My Argentina has at least four definitive novels about itself written in the 19th and 20th century (not to forget the short fiction and poems by Borges) but there is another, actually a poem/novel written in 1872, by José Hernández called El Gaucho Martín Fierro. It is all about the pushing back (through war much like in the American West) by the military of the native Argentine population as related about a man, Martín Fierro who is forcibly conscripted. Women are rarely mentioned except in on situation where Hernández mentions “la china del fierro”. In Argentina a china (there were few if any in the 19th century) is an almost derogative term for “his woman” with perhaps a darker complexion.
For me, having been born in Buenos Aires in 1942, places outside of my country were exotic. I thought that Americans lived in an island called Columbia and they had broad shoulders (I had seen photographs of American football players) wearing strange head pieces. Mexico was a place where men slept under cactus while wearing a large hat and in Germany, grown men wore pants.
But the most exotic was the Far East even though I knew my mother and grandmother had been born in the Philippines. But since they were of Spanish/Basque stock they did not look exotic.
I must have been 8 or 9 when my mother took me to lunch at the house of her students who were part of the Chinese delegation to Argentina. I had noticed the girls (they were all girls) before because they seemed to be geniuses in arithmetic. Eating the strange food was my first experience with Chinese food.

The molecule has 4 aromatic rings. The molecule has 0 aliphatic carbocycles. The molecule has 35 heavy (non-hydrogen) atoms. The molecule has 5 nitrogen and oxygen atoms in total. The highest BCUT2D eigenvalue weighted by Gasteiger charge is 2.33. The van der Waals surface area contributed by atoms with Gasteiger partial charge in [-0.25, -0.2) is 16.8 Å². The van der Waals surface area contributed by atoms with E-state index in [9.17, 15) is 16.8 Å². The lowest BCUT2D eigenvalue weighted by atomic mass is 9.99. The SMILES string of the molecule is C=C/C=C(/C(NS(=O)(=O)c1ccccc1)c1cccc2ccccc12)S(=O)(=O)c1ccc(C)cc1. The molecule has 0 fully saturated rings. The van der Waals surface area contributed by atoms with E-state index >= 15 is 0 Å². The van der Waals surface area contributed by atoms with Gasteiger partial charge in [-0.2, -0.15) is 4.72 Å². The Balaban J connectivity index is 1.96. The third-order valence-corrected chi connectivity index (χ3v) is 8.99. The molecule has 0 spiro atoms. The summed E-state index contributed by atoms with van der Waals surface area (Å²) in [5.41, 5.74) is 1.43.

My father a journalist for the Buenos Aires Herald in 1950 moonlighted as a translator for the newly established Indian Embassy. Because my father was a daring cook he invited his turbaned buddies from the embassy for a home-cooked curry. That is when my street friends and I saw our first Sikhs.
To any Argentine the furthest place from our county is la Cochinchina. This was the 19th century naming by the French of Vietnam. When we want to insult someone without using obscene words we tell them to go “¡vete a la Cochinchina!” Somehow that country I Spanish sounds like an obscene word.
So when I had my chance to photograph a lovely woman from Vietnam, Lisa Ha, I jumped many times in glee as I would finally remove from my 20th century idea of what was exotic, now in the 21st era of globalization, perhaps a more realistic one.
It could have ended there until a few days ago when I read in my Sunday NY Times Book Review Magazine about a novel by the Argentine female writer Gabriela Cabezón Cámara (who almost won the booker prize for a translated version of her novel in English called The Adventures of the China Iron). You would have thought that her novel in Spanish (written from the point of view of Fierro’s girl) would have been simply called Las Aventuras de la China Fierro. But no! She had to use the word in English “Iron” to make it all more hilarious.
The translators are Fiona Mackintosh and Iona Macintire. I plan to go to Buenos Aires as soon as I am able to travel so I can buy the novel in Spanish.
Meanwhile I will take comfort with these snaps of the exotic Lisa Ha.